The Sultan Ahmed Mosque in Istanbul. Known as the Blue Mosque.

Sultan, Ahmed, Mosque, Istanbul, Turkey, Architecture, Islam,
Mosque of Sultan Ahmed, Istanbul Turkey.

The Sultan Ahmed Mosque (Turkish: Sultan Ahmet Camii) in Istanbul was commissioned by Sultan Ahmed I in 1609 and built by 1616, a year before the Sultan’s death, by Sinan’s pupil Mehmet Ağa, it is a major work of Ottoman architecture.

In Europe, it is known as the Blue Mosque because of its abundance of blue and white tiles that adorn the dome and the upper part of the walls, but are younger than the building itself.

More significant from an art-historical point of view are the tiles on the lower part of the walls and the stands: they date from the heyday of İznik faience and show traditional plant motifs dominated by shades of green and blue. The painting of the interior was changed to pink.


The Sultan Ahmed Mosque in Istanbul. Known as the Blue Mosque.

The monarch who erected this mosque, ascended the throne in the year 1603, and at the age of fifteen. He was immediately afterwards seized with the small-pox, and, in order that the janissaries might not avail themselves of his illness, he caused his own brother to be strangled, having first put out his eyes. His object was to deprive the turbulent soldiers of every pretext for dethroning him, as they were disposed to do, when there existed no other of the line of Mohammed to succeed him.

His next act was to build a mosque, as fratricide is no impediment to Turkish piety; and it is remarkable, that in this mosque, two centuries afterwards, was the utter extirpation of these janissaries effected. He was determined that it should exceed in beauty that of Santa Sophia, or the great Süleymaniye Mosque, so he ordered that it should be distinguished by six minarets. When this design was communicated to the Mufti, he represented to the Sultan the impiety of such an act, as the mosque of the Prophet at Mecca had but four, and no sacred edifice since built had presumed to exceed that number.

Note:  Interior of St. Peter's at the Vatican, Rome.

Achmet assured the Mufti that he must be mistaken, and immediately summoned a Hadgee, who had just made the pilgrimage to Mecca, into his presence, who affirmed that he had himself seen and reckoned the six minarets; and, to satisfy entirely the Mufti’s scruples, a caravan of pilgrims were directed to proceed to the tomb and temple of the Prophet, and make their report. Meantime the Sultan despatched a Tatar, who was to travel night and day, with orders to the Sheik Islam, that two new minarets should be immediately added to the temple; and when the slow caravan arrived, they found the number to be what the Sultan had stated-and reported accordingly. Achmet now pushed on his building with indefatigable activity, and in order to expedite it, he worked at it himself with his own hands, devoting one hour every Friday after prayers to the employment, and then paid his fellow-workmen, every man his wages, in order by his personal example to stimulate their exertions.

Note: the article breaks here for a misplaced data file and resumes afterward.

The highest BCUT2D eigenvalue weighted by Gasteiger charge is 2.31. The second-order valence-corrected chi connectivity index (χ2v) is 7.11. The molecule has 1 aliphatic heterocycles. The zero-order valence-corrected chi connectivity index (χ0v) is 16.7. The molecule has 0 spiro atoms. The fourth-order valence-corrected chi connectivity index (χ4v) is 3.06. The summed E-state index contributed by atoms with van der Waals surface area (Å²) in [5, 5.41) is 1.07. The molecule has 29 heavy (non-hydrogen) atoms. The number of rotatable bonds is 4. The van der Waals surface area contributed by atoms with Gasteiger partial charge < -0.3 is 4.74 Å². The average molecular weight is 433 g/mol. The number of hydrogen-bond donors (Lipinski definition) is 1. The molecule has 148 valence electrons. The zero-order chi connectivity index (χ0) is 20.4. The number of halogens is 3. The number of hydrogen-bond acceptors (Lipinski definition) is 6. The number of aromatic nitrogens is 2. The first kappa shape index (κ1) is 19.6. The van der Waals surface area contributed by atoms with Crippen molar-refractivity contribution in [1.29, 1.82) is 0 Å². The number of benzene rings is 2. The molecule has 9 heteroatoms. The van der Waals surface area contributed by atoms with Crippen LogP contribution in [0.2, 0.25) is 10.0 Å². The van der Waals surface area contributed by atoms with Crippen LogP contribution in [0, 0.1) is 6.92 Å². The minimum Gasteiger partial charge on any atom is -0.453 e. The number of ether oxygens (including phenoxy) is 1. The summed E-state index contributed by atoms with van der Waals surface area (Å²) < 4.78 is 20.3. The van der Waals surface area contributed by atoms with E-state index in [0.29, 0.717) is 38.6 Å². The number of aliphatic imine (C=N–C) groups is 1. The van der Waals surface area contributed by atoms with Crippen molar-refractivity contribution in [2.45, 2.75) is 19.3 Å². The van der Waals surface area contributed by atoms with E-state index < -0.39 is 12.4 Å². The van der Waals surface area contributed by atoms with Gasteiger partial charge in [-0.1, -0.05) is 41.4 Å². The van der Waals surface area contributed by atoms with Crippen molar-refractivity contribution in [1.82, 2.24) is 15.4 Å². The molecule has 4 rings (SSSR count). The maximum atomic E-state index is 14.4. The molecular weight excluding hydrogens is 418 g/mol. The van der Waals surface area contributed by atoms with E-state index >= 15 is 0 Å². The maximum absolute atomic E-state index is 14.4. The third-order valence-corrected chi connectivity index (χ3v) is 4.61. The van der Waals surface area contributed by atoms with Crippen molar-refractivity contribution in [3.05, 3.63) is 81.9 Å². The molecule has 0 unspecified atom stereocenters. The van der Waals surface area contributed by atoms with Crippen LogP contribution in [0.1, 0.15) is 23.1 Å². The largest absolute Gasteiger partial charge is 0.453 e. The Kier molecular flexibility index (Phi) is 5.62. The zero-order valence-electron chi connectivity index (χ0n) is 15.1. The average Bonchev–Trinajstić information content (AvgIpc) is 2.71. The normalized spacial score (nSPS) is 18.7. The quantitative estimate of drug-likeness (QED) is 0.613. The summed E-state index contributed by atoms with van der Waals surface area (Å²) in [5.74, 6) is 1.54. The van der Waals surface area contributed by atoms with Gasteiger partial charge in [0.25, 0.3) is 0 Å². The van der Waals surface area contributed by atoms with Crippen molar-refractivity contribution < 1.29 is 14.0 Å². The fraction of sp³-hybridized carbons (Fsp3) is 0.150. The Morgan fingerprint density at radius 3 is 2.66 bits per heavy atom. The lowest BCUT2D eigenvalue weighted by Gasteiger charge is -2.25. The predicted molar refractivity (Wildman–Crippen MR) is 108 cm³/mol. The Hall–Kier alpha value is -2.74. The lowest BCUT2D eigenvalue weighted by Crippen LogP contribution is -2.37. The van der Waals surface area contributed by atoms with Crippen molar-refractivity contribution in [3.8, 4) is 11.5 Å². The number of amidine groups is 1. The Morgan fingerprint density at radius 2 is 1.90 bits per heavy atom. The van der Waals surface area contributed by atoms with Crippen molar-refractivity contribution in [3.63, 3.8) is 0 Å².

The site he selected was the most admirable and commanding which the city afforded. It forms one side of the Atmeidan, and is separated only by an open screen from this extensive area, one of the few open spaces within the walls of Constantinople. From this it is seen to great advantage on one side; while on the other, towering over the gardens of the Seraglio, and surmounting the lofty hill on which it stands, it is the most conspicuous object presented to a stranger approaching from the Sea of Marmora, and gives the first and most favourable view of those imperial edifices. The materials selected were of the most costly kind, in so much, that it is affirmed that every stone in the edifice cost three aspers. It stands in an open space, which forms round it an extensive ambulatory, from the latter of which the edifice arises, and is seen to more advantage than any other in the city.

Note:  The sea of Tiberias, looking towards Bachan, Israel.

Source: Constantinople and the scenery of the seven churches of Asia Minor illustrated. In a Series of drawings from nature by Thomas Allom (1804-1872). With an historical account of Constantinople, and descriptions of the plates by the Rev. Robert Walsh LL.D. (1772-1852). Fisher, Son, & Co, 1839. Newgate St., London; & Quai de L’Ecole, Paris.

Illustration, damasks, ornament


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